Tuesday, February 13, 2007

Rethinking Myth & Story II

What can story teach us about this dilemma? Through the recent production of three prequel episodes—The Phantom Menace, Attack of the Clones, and Revenge of the Sith—a new generation is discovering the magic and wonder of Star Wars, a movie saga that began in 1977. Let’s take a closer look at that original episode, A New Hope, and mine it for wisdom that might pertain to the matter at hand.

Luke Skywalker, a boy in his late teens, is living with his Uncle Owen and Aunt Beru on a desert planet known as Tatooine. Here Luke has struggled with his life as a farmer, isolated from the action and excitement he so desperately craves. He secretly fears that he will become like his Uncle Owen, a man who has buried his desires and longings for life and adventure under a pile of duty, obligations, and drudgery.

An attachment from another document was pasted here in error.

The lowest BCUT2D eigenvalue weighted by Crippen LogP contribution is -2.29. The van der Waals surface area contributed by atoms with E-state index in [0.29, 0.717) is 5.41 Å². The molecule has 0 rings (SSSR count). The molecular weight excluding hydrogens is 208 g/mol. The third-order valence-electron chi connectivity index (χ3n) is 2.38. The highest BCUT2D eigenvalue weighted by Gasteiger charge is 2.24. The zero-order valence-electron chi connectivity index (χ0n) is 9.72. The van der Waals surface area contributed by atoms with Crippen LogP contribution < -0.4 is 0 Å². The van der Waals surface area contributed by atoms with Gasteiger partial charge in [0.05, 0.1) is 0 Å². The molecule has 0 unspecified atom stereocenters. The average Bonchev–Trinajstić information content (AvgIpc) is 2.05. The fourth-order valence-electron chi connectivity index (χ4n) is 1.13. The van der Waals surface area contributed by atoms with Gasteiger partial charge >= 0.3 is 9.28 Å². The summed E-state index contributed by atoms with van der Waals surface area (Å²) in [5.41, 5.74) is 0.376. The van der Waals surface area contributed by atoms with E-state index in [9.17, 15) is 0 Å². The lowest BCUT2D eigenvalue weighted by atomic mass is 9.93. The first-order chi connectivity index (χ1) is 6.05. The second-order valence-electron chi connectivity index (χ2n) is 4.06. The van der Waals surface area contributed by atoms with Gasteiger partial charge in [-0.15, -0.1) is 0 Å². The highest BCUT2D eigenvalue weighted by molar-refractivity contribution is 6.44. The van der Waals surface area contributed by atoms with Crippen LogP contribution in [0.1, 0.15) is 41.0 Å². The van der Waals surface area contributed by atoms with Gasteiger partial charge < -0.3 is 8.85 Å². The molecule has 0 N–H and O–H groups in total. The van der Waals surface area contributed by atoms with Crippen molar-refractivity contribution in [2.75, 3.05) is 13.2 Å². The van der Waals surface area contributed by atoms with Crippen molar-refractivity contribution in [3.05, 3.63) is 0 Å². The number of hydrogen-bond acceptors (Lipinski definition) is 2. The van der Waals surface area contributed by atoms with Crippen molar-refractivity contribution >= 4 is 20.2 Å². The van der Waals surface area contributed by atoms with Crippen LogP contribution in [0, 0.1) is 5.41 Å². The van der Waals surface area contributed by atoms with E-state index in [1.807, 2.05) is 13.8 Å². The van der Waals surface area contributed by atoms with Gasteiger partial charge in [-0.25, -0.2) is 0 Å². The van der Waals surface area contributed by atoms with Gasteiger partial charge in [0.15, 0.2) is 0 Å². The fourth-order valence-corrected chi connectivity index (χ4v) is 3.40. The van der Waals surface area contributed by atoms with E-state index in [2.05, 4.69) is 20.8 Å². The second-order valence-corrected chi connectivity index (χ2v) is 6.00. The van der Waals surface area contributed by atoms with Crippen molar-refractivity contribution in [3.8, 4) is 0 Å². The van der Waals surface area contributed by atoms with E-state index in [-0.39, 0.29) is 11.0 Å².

Owen has settled for something less in life. Most students, if you really get a chance to know them, carry this secret fear with them as well. It is the fear that they will become like their parents—reality as seen through the eyes of an adolescent—and settle for a life of crunching numbers and balancing the checkbook.

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